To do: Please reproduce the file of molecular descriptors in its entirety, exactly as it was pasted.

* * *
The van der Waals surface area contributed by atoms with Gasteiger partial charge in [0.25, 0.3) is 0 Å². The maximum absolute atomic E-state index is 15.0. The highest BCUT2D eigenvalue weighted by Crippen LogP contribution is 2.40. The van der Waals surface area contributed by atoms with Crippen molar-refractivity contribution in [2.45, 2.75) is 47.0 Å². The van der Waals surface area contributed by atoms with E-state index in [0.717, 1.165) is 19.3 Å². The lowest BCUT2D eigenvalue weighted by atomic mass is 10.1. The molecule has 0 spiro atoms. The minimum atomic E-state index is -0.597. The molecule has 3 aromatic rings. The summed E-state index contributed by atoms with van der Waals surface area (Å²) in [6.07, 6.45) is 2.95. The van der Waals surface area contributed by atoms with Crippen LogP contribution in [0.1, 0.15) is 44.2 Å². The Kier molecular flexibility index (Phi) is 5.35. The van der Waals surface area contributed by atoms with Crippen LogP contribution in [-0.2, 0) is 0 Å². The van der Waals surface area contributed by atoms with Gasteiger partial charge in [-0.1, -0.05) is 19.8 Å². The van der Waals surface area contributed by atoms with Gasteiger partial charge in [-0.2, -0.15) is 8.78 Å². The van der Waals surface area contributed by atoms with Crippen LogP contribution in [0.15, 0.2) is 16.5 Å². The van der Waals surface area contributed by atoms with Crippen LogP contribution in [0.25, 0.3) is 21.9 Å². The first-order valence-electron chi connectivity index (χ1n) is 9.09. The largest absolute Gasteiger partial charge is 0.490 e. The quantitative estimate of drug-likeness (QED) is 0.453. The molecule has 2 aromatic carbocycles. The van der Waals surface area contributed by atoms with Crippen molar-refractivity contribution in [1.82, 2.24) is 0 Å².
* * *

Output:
The van der Waals surface area contributed by atoms with Gasteiger partial charge in [0.25, 0.3) is 0 Å². The maximum absolute atomic E-state index is 15.0. The highest BCUT2D eigenvalue weighted by Crippen LogP contribution is 2.40. The van der Waals surface area contributed by atoms with Crippen molar-refractivity contribution in [2.45, 2.75) is 47.0 Å². The van der Waals surface area contributed by atoms with E-state index in [0.717, 1.165) is 19.3 Å². The lowest BCUT2D eigenvalue weighted by atomic mass is 10.1. The molecule has 0 spiro atoms. The minimum atomic E-state index is -0.597. The molecule has 3 aromatic rings. The summed E-state index contributed by atoms with van der Waals surface area (Å²) in [6.07, 6.45) is 2.95. The van der Waals surface area contributed by atoms with Crippen LogP contribution in [0.1, 0.15) is 44.2 Å². The Kier molecular flexibility index (Phi) is 5.35. The van der Waals surface area contributed by atoms with Crippen LogP contribution in [-0.2, 0) is 0 Å². The van der Waals surface area contributed by atoms with Gasteiger partial charge in [-0.1, -0.05) is 19.8 Å². The van der Waals surface area contributed by atoms with Gasteiger partial charge in [-0.2, -0.15) is 8.78 Å². The van der Waals surface area contributed by atoms with Crippen LogP contribution in [0.15, 0.2) is 16.5 Å². The van der Waals surface area contributed by atoms with Crippen LogP contribution in [0.25, 0.3) is 21.9 Å². The first-order valence-electron chi connectivity index (χ1n) is 9.09. The largest absolute Gasteiger partial charge is 0.490 e. The quantitative estimate of drug-likeness (QED) is 0.453. The molecule has 2 aromatic carbocycles. The van der Waals surface area contributed by atoms with Crippen molar-refractivity contribution in [1.82, 2.24) is 0 Å².